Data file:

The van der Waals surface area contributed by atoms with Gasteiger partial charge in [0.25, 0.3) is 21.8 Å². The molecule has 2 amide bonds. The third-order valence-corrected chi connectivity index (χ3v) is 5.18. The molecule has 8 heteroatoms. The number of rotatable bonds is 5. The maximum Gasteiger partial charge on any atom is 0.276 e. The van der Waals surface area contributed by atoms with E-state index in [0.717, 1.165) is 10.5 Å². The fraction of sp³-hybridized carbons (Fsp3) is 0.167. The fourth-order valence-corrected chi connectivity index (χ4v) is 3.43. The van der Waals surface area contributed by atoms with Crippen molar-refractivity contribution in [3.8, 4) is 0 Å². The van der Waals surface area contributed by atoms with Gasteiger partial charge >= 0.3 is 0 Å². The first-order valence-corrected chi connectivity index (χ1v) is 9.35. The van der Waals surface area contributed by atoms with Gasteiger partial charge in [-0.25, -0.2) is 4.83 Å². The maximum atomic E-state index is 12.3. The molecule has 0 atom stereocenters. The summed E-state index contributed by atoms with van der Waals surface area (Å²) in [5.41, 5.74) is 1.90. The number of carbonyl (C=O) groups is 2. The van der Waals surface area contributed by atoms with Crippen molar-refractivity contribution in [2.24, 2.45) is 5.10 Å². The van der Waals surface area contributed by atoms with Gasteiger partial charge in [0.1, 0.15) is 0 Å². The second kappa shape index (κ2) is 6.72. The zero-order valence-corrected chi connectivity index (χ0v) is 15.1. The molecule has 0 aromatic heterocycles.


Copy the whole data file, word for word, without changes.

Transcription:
The van der Waals surface area contributed by atoms with Gasteiger partial charge in [0.25, 0.3) is 21.8 Å². The molecule has 2 amide bonds. The third-order valence-corrected chi connectivity index (χ3v) is 5.18. The molecule has 8 heteroatoms. The number of rotatable bonds is 5. The maximum Gasteiger partial charge on any atom is 0.276 e. The van der Waals surface area contributed by atoms with E-state index in [0.717, 1.165) is 10.5 Å². The fraction of sp³-hybridized carbons (Fsp3) is 0.167. The fourth-order valence-corrected chi connectivity index (χ4v) is 3.43. The van der Waals surface area contributed by atoms with Crippen molar-refractivity contribution in [3.8, 4) is 0 Å². The van der Waals surface area contributed by atoms with Gasteiger partial charge >= 0.3 is 0 Å². The first-order valence-corrected chi connectivity index (χ1v) is 9.35. The van der Waals surface area contributed by atoms with Gasteiger partial charge in [-0.25, -0.2) is 4.83 Å². The maximum atomic E-state index is 12.3. The molecule has 0 atom stereocenters. The summed E-state index contributed by atoms with van der Waals surface area (Å²) in [5.41, 5.74) is 1.90. The number of carbonyl (C=O) groups is 2. The van der Waals surface area contributed by atoms with Crippen molar-refractivity contribution in [2.24, 2.45) is 5.10 Å². The van der Waals surface area contributed by atoms with Gasteiger partial charge in [0.1, 0.15) is 0 Å². The second kappa shape index (κ2) is 6.72. The zero-order valence-corrected chi connectivity index (χ0v) is 15.1. The molecule has 0 aromatic heterocycles.